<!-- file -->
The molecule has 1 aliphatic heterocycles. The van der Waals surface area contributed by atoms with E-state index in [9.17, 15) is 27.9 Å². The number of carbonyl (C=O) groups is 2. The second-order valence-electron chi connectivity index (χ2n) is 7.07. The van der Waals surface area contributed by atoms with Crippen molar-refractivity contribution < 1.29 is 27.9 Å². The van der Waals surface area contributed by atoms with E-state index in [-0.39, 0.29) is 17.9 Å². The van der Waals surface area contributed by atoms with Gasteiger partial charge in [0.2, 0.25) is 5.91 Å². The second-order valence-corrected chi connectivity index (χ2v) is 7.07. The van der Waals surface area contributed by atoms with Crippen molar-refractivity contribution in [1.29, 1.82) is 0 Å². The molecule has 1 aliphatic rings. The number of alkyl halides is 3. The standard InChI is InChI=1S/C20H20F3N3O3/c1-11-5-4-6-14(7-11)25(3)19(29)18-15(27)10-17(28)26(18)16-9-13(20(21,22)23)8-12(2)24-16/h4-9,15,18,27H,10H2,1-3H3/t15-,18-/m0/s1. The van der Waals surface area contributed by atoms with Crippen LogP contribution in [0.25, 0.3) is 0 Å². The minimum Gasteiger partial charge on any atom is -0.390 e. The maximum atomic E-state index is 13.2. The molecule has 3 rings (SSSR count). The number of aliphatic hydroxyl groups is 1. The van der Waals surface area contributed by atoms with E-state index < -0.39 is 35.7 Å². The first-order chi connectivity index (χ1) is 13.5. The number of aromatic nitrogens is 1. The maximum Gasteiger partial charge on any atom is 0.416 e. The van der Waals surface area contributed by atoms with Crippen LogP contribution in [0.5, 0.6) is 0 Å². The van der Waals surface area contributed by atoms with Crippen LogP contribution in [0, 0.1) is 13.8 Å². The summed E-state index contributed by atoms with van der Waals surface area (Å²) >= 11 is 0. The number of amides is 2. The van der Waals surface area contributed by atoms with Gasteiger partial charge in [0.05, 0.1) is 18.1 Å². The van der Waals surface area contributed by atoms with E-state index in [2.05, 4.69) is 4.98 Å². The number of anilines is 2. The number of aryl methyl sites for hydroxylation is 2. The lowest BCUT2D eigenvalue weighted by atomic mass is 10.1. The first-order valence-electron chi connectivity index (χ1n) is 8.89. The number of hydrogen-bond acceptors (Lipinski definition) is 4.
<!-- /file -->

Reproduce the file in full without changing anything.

The molecule has 1 aliphatic heterocycles. The van der Waals surface area contributed by atoms with E-state index in [9.17, 15) is 27.9 Å². The number of carbonyl (C=O) groups is 2. The second-order valence-electron chi connectivity index (χ2n) is 7.07. The van der Waals surface area contributed by atoms with Crippen molar-refractivity contribution < 1.29 is 27.9 Å². The van der Waals surface area contributed by atoms with E-state index in [-0.39, 0.29) is 17.9 Å². The van der Waals surface area contributed by atoms with Gasteiger partial charge in [0.2, 0.25) is 5.91 Å². The second-order valence-corrected chi connectivity index (χ2v) is 7.07. The van der Waals surface area contributed by atoms with Crippen molar-refractivity contribution in [1.29, 1.82) is 0 Å². The molecule has 1 aliphatic rings. The number of alkyl halides is 3. The standard InChI is InChI=1S/C20H20F3N3O3/c1-11-5-4-6-14(7-11)25(3)19(29)18-15(27)10-17(28)26(18)16-9-13(20(21,22)23)8-12(2)24-16/h4-9,15,18,27H,10H2,1-3H3/t15-,18-/m0/s1. The van der Waals surface area contributed by atoms with Crippen LogP contribution in [0.25, 0.3) is 0 Å². The minimum Gasteiger partial charge on any atom is -0.390 e. The maximum atomic E-state index is 13.2. The molecule has 3 rings (SSSR count). The number of aliphatic hydroxyl groups is 1. The van der Waals surface area contributed by atoms with E-state index < -0.39 is 35.7 Å². The first-order chi connectivity index (χ1) is 13.5. The number of aromatic nitrogens is 1. The maximum Gasteiger partial charge on any atom is 0.416 e. The van der Waals surface area contributed by atoms with Crippen LogP contribution in [0.5, 0.6) is 0 Å². The van der Waals surface area contributed by atoms with Crippen LogP contribution in [0, 0.1) is 13.8 Å². The summed E-state index contributed by atoms with van der Waals surface area (Å²) >= 11 is 0. The number of amides is 2. The van der Waals surface area contributed by atoms with Gasteiger partial charge in [0.05, 0.1) is 18.1 Å². The van der Waals surface area contributed by atoms with E-state index in [2.05, 4.69) is 4.98 Å². The number of anilines is 2. The number of aryl methyl sites for hydroxylation is 2. The lowest BCUT2D eigenvalue weighted by atomic mass is 10.1. The first-order valence-electron chi connectivity index (χ1n) is 8.89. The number of hydrogen-bond acceptors (Lipinski definition) is 4.